Family

Sex educationist reveals what kids really want to know about sex - and it might surprise you

Many of the questions are not what parents would expect.

By Karyn Henger
A German sex educationist has revealed what kids really want to know about sex in a book that is based on the questions she's been asked by children over the years - and many of the questions would surprise parents.
Tell Me by Katharina von der Gathen is a cute but at times eye-opening collection of questions and answers that tell you what eight-, nine- and 10-year-olds really want to know about sex, bodies and emotions.
While some of the questions are what you might expect, many more are not:
'Is sex so important? What does sex feel like? How come people kiss? How come it feels so weird to think about sex? How do you have sex if the penis is too big and the vagina too small?' What goes on in a sex shop? Can people have sex underwater?'
The 47-year-old mother-of-four has also been asked questions that open up bigger and much more serious issues:
'What is rape? Can children be gay? Is it bad to have kids when you're a teenager? What is porn? Why can't young children have sex? What happens if you get pregnant and don't want to have a baby? Why do people sometimes lose a baby?'
Katharina says sex and sexuality is "everywhere" in society and children have many more questions than parents realise. Kids are often shut down and told "this is not for you", yet she encourages parents to talk to their kids about these topics as soon as they show curiosity. By responding honestly and openly, parents can help their children develop healthy attitudes about their body, emotions and sex - which in turn helps them make good decisions for themselves in the future.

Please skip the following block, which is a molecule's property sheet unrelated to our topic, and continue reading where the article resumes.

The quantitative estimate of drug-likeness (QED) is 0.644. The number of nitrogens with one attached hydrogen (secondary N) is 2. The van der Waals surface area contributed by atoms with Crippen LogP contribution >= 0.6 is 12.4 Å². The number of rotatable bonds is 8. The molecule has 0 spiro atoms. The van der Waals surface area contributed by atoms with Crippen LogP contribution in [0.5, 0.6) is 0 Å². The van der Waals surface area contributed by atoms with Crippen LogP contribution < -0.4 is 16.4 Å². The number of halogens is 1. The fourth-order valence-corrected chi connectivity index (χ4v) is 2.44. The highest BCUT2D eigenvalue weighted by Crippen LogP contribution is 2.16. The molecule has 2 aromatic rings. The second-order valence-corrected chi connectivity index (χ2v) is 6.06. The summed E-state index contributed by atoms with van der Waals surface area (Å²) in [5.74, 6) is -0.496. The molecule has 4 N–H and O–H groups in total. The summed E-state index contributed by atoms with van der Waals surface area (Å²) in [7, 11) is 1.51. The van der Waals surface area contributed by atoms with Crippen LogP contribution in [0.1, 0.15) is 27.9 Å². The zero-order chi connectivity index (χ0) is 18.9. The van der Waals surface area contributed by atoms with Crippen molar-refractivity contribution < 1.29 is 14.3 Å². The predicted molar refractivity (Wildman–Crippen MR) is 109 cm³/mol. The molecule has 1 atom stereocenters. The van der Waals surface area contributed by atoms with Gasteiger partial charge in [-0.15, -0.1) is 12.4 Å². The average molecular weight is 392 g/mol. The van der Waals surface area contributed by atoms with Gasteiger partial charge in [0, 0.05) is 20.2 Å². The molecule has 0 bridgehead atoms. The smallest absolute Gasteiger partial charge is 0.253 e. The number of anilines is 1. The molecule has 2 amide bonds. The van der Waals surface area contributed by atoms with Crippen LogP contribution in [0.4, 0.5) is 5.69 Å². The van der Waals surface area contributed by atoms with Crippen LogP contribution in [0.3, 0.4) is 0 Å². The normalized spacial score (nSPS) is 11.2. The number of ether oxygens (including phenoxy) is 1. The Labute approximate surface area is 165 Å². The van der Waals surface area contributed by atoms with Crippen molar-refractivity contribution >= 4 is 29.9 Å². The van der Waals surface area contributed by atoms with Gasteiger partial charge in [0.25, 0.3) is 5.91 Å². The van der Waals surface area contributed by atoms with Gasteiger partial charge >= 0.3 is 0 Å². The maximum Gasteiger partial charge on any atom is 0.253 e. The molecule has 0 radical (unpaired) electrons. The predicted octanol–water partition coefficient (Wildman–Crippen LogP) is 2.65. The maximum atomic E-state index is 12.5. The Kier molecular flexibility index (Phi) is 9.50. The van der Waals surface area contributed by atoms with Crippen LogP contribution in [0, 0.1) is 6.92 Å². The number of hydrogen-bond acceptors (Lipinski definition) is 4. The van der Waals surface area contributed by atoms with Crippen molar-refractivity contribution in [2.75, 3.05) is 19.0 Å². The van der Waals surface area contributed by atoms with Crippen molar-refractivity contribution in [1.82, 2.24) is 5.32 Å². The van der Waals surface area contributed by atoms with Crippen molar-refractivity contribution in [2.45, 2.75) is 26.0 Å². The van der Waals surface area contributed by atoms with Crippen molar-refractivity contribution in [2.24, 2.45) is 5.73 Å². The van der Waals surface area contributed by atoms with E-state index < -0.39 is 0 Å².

She is concerned that, because of the internet, children are confronted with issues they shouldn't yet have access to, such as pornography.
We asked Katharina to tell us more about her role as a sex educationist and what she has learned from the children she has taught:
Katharina von der Gathen says children have more questions about sex and sexuality than parents realise. Photograph: Peter Nierhoff
How long have you been working as a sex educationist with children?
I trained as a sex educator 10 years ago. Since then I've had a passion for this topic and regularly take educational classes at primary schools. The students are usually eight to 10 years old. Over the years, I have developed my own programme, in which the children engage as playfully, independently and actively as possible with topics such as body education, puberty and sexuality.
What do you like about the job?
Above all I like the openness of children. I look forward each time to the moment when the children realise that the session isn't about anything bad or even disgusting, but that everything we do and discuss has to do with them. I like it when they realise that I really take their questions seriously and they become more and more curious and questioning.
Are children easier to talk to than adults about bodies, sex and emotions?
Children who haven't yet reached puberty are usually very open and approachable on these topics. They are incredibly curious. Later, during puberty, other things come up: insecurities with their own bodies and maybe even difficult experiences. How to talk about sexuality and feelings isn't something people learn about at school or at home. I often notice this at parents' evenings: many parents would like to do the right thing by their children in this important area. But they often feel insecure about the best way to do it.